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  • [Photo of vines on our garage by my dad @cbonneyphoto ] I’ve been taking more time away from social media. And it’s honestly been really wonderful. Ive been trying to muffle the voice in my head telling me that I’m “lazy” for not putting as much time into social media, but I know that this quiet time at home is important and head-clearing. I’ve been listening more, learning more, and have been trying to better understand some of the heart-breaking news in the world outside of the lens of social media (specifically in relation to the horrific atrocities in Sudan). I want to find ways to use my time to be of better service in the real world outside and not just online. It’s a slow and winding process and de-programming myself from the way I used to talk-first and listen/learn-second, but it’s so necessary right now. I know whatever I do next, I want to be of more tangible service and make connections that exist in real life and not just on a screen. Does anyone else feel this way these days? I don’t want to disengage from community or world news at all- quite the contrary. What I want instead is to find and support those things in ways that feel more concrete, functional,  and permanent. The internet can be such a powerful tool for so many things but I think I forgot that real life can, too. So I’m working on unplugging more and plugging back in to the people and places around me. 💚
  • Say hello to one of the most trying DIY projects I’ve done in a LONG time: aka, our bedroom headboard makeover, inspired by @bradytolbert ‘s amazing upholstered headboard. @turshen and I spent a full day (9am to 9pm) on this gorgeous 12 foot upholstered headboard and it was worth every second. You can read all about it at DS today (and more pics in stories above ☝🏽)
  • 🎂38: Friends, cake, water park rides 🌊🏄🏻‍♀️ and, most of all, gratitude. I could not ask for a single thing more. I am so thankful for all this, right here. Thanks for the 📸 @upstate_realestate ♥️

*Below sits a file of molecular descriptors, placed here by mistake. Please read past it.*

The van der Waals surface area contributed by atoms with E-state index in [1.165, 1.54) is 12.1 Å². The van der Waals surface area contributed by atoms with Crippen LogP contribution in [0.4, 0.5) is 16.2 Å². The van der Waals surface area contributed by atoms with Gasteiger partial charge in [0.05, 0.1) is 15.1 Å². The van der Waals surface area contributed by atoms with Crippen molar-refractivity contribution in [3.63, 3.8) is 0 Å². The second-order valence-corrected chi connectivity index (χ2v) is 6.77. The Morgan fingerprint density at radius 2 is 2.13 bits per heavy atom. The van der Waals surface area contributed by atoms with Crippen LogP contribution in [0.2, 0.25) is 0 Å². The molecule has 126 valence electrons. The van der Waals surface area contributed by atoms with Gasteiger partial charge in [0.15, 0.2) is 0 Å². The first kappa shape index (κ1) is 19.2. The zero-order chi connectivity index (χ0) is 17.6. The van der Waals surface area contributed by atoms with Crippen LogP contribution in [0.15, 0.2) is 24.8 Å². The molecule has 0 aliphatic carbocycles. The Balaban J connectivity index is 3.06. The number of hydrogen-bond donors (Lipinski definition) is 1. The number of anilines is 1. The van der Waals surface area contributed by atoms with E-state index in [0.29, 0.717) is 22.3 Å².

• I just read that several US embassies had their requests to fly Pride flags (during Pride month) denied by the current administration, something they’ve done without problem in recent years. It makes me sick. And scared. I have complicated feelings about Pride month, but I appreciate any genuine attempt that people make to celebrate and honor the LGBTQIA+ community (especially when there isn’t a commerce angle attached). So today I wanted to celebrate my community with the flag created by Amber Hikes, the executive director of Philadelphia’s Office of LGBT Affairs. Do I want to see embassies (and other allies) do more than fly flags to support the LGBTQIA+ community? Absolutely. Do I think a flag flying means safety and support for everyone in the LGBTQIA+ community? Absolutely not. But flags are a symbol and while the LGBTQIA+ flag has its own issues with adequate representation within our community, seeing others fly it as a sign of support feels like one *small* bit of good in what feels like a sea of bad. We’ve watched in anger and pit-of-your-stomach terror as  protections and rights for the LGBTQIA+ community have disappeared under this administration (especially those belonging to LGBTQIA+ family who identify as trans, POC, disabled, or immigrants) and watching this small request go denied feels like yet another reminder that LGBTQIA+ people are not treated as equal. If you are an ally, before you head out to a march or parade, *talk* to the LGBTQIA+ people in your life. Ask how they are. Ask how you can best be of support. And listen. Celebrations and rainbows and confetti are fun, but real connections and understanding people’s experiences and fear right now is even more meaningful. ♥️